Painter of Native American and animal subjects in the West beginning in 1887, sculptor, muralist, illustrator and writer Deming grew up with Native American playmates in western Illinois. He studied at the Art Students League until 1884, then in Paris for a year with Gustave Boulanger and Jules Lefebvre. From 1885 to 1887 he painted cycloramas.
His first Western trip was in 1887 when he visited the Apaches and the Pueblo Indians in the Southwest, and the Umatillas in what would later become Oregon. During 1889-90 he painted Native American portraits. In 1893, he teamed with fellow artist DeCost Smith traveling West to write and illustrate “Sketching Among the Sioux” and “Sketching Among the Crow Indians” for Outing magazine. The last article written by the two artists, “With Gun and Palette Among the Red Skins,” was illustrated by a third artist, Frederic Remington, who shared other illustrating assignments with Deming.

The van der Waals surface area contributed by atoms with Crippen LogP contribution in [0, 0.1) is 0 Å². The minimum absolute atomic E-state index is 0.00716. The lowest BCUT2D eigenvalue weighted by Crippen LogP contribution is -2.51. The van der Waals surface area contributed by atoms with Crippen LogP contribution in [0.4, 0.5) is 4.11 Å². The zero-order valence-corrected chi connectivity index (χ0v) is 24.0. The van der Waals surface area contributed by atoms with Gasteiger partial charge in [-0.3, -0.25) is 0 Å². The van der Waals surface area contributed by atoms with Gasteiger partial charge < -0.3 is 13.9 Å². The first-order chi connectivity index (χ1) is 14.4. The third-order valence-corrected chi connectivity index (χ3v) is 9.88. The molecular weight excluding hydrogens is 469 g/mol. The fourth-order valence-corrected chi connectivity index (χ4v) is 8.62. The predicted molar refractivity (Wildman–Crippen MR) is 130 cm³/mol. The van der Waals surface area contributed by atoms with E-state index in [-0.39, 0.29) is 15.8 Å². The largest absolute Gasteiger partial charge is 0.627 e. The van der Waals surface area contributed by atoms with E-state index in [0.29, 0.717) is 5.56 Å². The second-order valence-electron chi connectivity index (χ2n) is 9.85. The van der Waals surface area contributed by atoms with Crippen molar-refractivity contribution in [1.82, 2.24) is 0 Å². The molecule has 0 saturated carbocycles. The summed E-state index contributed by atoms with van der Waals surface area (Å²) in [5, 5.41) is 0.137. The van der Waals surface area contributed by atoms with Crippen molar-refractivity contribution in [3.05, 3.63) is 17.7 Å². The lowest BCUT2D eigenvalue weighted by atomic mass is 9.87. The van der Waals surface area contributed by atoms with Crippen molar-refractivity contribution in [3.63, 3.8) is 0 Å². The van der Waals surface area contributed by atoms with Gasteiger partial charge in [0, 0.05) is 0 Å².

In 1916, Deming received an important commission for a set of murals depicting Native American life, which were subsequently installed in the American Museum of Natural History and the Museum of the American Indian. His paintings, “Mourning Brave” and “Buffalo Hunt,” are in the Smithsonian American Art Museum. As a sculptor, he modeled only a few small bronze studies between 1905 and 1910. The bronzes, “The Fight” and “Mutual Surprise,” are in the Metropolitan Museum of Art. His historical painting, “Landfall of Jean Nicolet in Wisconsin,” was selected for a commemorative United States stamp. During WWI, he served as a captain in the U.S. Army, painting camouflage and serving as a marksman instructor at Fort Benning, Georgia. In addition, Deming illustrated his wife’s books on Native American life. He died in New York City, in 1942.